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Geothermal Biology and Geochemistry in YNP [TBI Text!], 2005      The Hyperthermophilic Archaeon Sulfolobus:from Exploration to Exploitation
Stan J.J. Brouns, Thijs J.G. Ettema, Kenneth M. Stedman, Jasper Walther, Hauke Smidt, Ambrosius P.L. Snijders, Mark Young, Rolf Bernander, Phillip C. Wright, Bettina Siebers, John van der Oost
Geothermal Biology and Geochemistry in YNP [TBI Text!], 2005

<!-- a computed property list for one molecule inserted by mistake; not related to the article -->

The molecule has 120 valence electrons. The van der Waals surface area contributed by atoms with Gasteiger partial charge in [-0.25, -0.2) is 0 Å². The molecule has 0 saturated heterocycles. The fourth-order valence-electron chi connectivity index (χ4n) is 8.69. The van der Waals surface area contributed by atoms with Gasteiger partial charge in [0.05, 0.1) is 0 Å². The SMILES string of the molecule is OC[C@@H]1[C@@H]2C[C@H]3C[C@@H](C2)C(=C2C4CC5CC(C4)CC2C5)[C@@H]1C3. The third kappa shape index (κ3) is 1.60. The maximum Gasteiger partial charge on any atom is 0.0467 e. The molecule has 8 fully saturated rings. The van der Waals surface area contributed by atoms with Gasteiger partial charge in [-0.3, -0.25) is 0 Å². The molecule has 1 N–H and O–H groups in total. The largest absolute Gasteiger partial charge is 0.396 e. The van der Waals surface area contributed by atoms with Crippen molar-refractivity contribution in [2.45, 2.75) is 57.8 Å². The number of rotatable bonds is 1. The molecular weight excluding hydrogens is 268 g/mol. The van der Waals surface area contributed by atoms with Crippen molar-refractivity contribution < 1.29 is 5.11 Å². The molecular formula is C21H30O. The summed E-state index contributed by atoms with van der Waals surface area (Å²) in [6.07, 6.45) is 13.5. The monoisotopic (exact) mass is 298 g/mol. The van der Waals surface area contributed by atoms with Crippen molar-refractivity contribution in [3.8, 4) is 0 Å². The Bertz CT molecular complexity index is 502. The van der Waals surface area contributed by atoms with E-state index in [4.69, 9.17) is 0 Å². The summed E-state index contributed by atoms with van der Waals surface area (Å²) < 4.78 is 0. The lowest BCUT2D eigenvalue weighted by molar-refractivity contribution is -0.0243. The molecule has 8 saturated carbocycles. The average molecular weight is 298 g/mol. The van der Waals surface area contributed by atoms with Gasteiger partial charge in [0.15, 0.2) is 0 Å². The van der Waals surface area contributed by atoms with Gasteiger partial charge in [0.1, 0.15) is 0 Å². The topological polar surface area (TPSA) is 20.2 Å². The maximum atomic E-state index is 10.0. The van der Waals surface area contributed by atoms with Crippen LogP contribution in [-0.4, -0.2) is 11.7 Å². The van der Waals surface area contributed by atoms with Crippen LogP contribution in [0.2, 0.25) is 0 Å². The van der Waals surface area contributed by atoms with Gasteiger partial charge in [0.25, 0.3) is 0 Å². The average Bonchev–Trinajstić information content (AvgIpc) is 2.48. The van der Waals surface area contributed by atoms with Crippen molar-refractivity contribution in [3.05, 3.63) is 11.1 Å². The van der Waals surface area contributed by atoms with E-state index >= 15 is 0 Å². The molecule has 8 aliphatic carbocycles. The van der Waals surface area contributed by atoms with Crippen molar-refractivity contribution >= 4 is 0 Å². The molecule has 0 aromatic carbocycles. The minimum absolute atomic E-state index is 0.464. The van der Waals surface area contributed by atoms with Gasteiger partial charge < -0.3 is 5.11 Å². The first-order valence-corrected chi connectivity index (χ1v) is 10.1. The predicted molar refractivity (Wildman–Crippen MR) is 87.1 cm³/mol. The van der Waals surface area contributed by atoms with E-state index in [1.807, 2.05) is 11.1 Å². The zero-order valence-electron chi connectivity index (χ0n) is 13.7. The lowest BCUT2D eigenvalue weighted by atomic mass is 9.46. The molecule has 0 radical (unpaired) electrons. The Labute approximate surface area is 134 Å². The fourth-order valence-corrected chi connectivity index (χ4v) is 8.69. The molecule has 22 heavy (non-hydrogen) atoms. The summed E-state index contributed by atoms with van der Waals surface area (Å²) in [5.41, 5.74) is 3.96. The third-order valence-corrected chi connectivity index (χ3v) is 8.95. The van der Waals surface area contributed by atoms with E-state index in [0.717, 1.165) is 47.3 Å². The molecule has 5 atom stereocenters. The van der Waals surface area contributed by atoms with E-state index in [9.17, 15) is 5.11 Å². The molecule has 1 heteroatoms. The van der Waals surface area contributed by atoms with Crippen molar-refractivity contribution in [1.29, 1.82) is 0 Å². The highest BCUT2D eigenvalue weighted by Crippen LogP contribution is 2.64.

In the early 1970s, Sulfolobus was first isolated by Thomas Brock and co-workers from sulfur-rich acidic hot springs in Yellowstone National Park. Sulfolobus became one of the model organisms of Archaea in general, and of Crenarchaea in particular. Many of its unusual physiological characteristics have been investigated, and several of its thermostable enzymes have been studied in considerable detail. For fundamental reasons, and because of its potential for industrial applications, Sulfolobus has been selected for a genome sequence project. The recent completion of the Sulfolobus solfataricus genome has set the stage for a series of postgenome research lines that will be reviewed here. Comparative genomics aims to unravel the cell’s metabolic potential (enzymes, pathways, and regulation) and compare it to other organisms. This in silico analysis of Sulfolobus has revealed several unique metabolic features and confirmed that the major control processes (transcription, translation, and replication) resemble eukaryal much more than bacterial equivalents. Currently, several research groups use a functional genomics approach—a genomebased, high-throughput analysis of the complete Sulfolobus cell—at the level of RNA (transcriptomics), protein (proteomics), and metabolic intermediates and products (metabolomics). Apart from analyzing the cell’s response to different cultivation conditions, the comparison of different genotypes (wild type and mutants) would be very interesting for both basic science and applied reasons. Much effort has recently been put into the establishment of tools that allow genetic engineering of Sulfolobus. The future challenge is to integrate available knowledge in order to understand the relevant mechanisms that enable Sulfolobus to thrive in its extreme habitats. Moreover, such a Systems Biology approach is essential as a basis for the directed engineering and industrial exploitation of this unique microorganism.

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